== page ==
Multifaceted Approach Taken to Developing Leaders in the Defense Industry

By Stephenie Overman Aug 4, 2010
LIKE SAVE PRINT
Reuse Permissions

Developing leaders in the defense arena requires addressing the needs and demands of a workforce that is not only a mix of novice and experienced employees, but civilian and military personnel.

How this is being handled was the subject of the Institute for Defense and Government Advancement’s HR summit, held July 26-28, 2010, in Vienna, Va.

The 4,000-member Naval Sea Systems Command (NAVSEA) workforce is 95 percent civilian, but NAVSEA is “run by military structure,” said Chief Learning Officer Chris Zubof, who is responsible for training and developing the workforce that builds and maintains the U.S. Navy’s fleet. “One of our challenges is that we need to understand the culture of each other, civilian and military.”

“The number one priority for us now is knowledge transfer. Take a man or woman with 30 years of experience: How do we bottle and capture what they know? ... If the economic crisis had not occurred we would have had the silver tsunami. But [Boomers] will leave, and we will have to train people to replace them,” he said.

That influx of young people means that “classroom training in the 21st century will not be the end all and be all. These young people are digital natives who have lived with computers and technology almost from infancy,” Zubof noted.

More and more training and development is being delivered online, he said, because more and more employees are comfortable with it and because “we need to deliver learning on a when-needed basis.”

Development and retention starts with effective onboarding, according to Zubof. “Once we have shaken hands on the deal, we immediately begin communicating with these folks and get them comfortable in our organization. For the first two days, they’re mine.”

Prepping, Training Growing Intelligence Community

The workforce of the Defense Intelligence Agency (DIA) has become both larger and younger since the 2001 terrorist attacks.

“After 9-11 the DIA doubled in size,” growing to 9,800 employees by 2009, said Matthew Peters, DIA’s chief learning officer. What was once an experienced workforce with an average age of about 50 is now made up more of young analysts, “many right out of college with little background in intelligence.”

The agency has learned to see leadership “as a change driver,” Peters said, and offers a tiered-program system targeted at specific career development stages.

The agency starts with Tomorrow’s Intelligence Professionals program, which Peters said “inoculates” employees; that is, gives them an understanding of DIA’s role within the U.S. Department of Defense and the intelligence community.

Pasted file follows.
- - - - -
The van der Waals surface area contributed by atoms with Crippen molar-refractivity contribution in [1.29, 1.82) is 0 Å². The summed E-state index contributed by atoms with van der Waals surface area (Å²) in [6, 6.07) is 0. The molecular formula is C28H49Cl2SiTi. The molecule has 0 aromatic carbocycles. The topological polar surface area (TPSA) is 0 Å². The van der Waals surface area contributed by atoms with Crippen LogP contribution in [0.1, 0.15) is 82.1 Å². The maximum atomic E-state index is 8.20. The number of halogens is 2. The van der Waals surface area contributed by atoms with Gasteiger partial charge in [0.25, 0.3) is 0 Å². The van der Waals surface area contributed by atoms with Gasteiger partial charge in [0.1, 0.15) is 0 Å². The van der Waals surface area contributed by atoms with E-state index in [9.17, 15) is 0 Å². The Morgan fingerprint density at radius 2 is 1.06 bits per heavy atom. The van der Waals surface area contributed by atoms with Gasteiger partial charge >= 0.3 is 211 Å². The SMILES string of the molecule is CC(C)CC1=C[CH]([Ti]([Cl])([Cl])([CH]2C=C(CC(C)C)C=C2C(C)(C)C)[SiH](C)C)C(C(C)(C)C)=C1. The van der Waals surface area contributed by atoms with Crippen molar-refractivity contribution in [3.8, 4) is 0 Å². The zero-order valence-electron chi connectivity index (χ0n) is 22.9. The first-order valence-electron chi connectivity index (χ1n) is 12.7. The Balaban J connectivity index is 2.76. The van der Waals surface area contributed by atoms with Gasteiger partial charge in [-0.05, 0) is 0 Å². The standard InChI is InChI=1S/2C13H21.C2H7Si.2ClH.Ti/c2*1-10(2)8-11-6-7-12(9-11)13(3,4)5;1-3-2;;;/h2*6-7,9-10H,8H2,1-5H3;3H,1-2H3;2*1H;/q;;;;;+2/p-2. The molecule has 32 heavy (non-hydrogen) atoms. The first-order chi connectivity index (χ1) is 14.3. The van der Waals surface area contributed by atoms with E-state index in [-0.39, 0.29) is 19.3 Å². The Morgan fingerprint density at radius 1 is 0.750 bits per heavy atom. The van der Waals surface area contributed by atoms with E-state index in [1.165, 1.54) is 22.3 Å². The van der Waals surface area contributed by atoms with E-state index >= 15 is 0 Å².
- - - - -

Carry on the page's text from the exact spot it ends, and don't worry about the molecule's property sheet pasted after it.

The agency offers a six-week-long introductory program on leadership and supervisory skills as well a “nuts and bolts [program about] how do you write [performance] appraisals? How do you do the job of front-line supervisor?”

DIA also has a program dedicated to high potential employees and a Great Leaders, Great Culture program for senior executives, “the folks who are changing the culture,” Peters said. “We ask them, ‘What don’t you like about DIA, and what are you going to do about it?’ ”

DIA uses immersive techniques, including classroom games, role playing and social networks. “Instead of getting preached to,” Peters said there is “a lot of coaching, especially for the senior ranks and high potentials. There are many action learning projects in which participants actually try things and practice and fail.

“We pull participants out of their comfort zones to explore themselves, their personal values, beliefs and behaviors,” Peters said. “We engage participants to teach themselves through discovery and sharing. They pick up tools to put in their tool box and try.”

For civilian workers, he said that “if you haven’t taken the courses, you can’t advance. If you fail the course, you can actually lose your job and leave the agency.”

Although not mandatory for members of the military, much of the demand for programs has come from retired military to help them adjust to “a different way of looking at leadership,” he said.

Air Force Focuses on Technical Expertise

Air University at Maxwell-Gunter Air Force Base in Montgomery, Ala., offers all levels of professional military education, including degree granting and professional continuing education for officers, enlisted and civilian personnel throughout their careers.

Command Chief Master Sergeant Brye McMillon is in charge of seeing that enlisted members of the service are trained in more than 250 technical specialties.

“I’m producing technical experts,” said McMillon. “You may say we’re not creating leaders, but it depends on what you’re trying to develop a leader to do. In the Air Force the focus is on technical expertise. The person needs to be leader in [his/her] specialty.”

The Air Force system relies on building expertise and leadership through a variety of work assignments. “Probably the most critical piece is the experience piece. A computer-based system identifies your skill set, skill level and how long you have been where you are. The next person up gets the next job, McMillon explained. “Our program is based on fairness and equity, providing the right things to the right qualified people.”

Stephenie Overman is a freelance writer and author of Next-Generation Wellness at Work (Praeger, 2009).

LIKE SAVE PRINT
Reuse Permissions

MEMBERSHIP

Become a SHRM Member

Join/Renew Today

Job Finder

Find an HR Job Near You

SPONSOR OFFERS

Find the Right Vendor for Your HR Needs

SHRM’s HR Vendor Directory contains over 3,200 companies

Search & Connect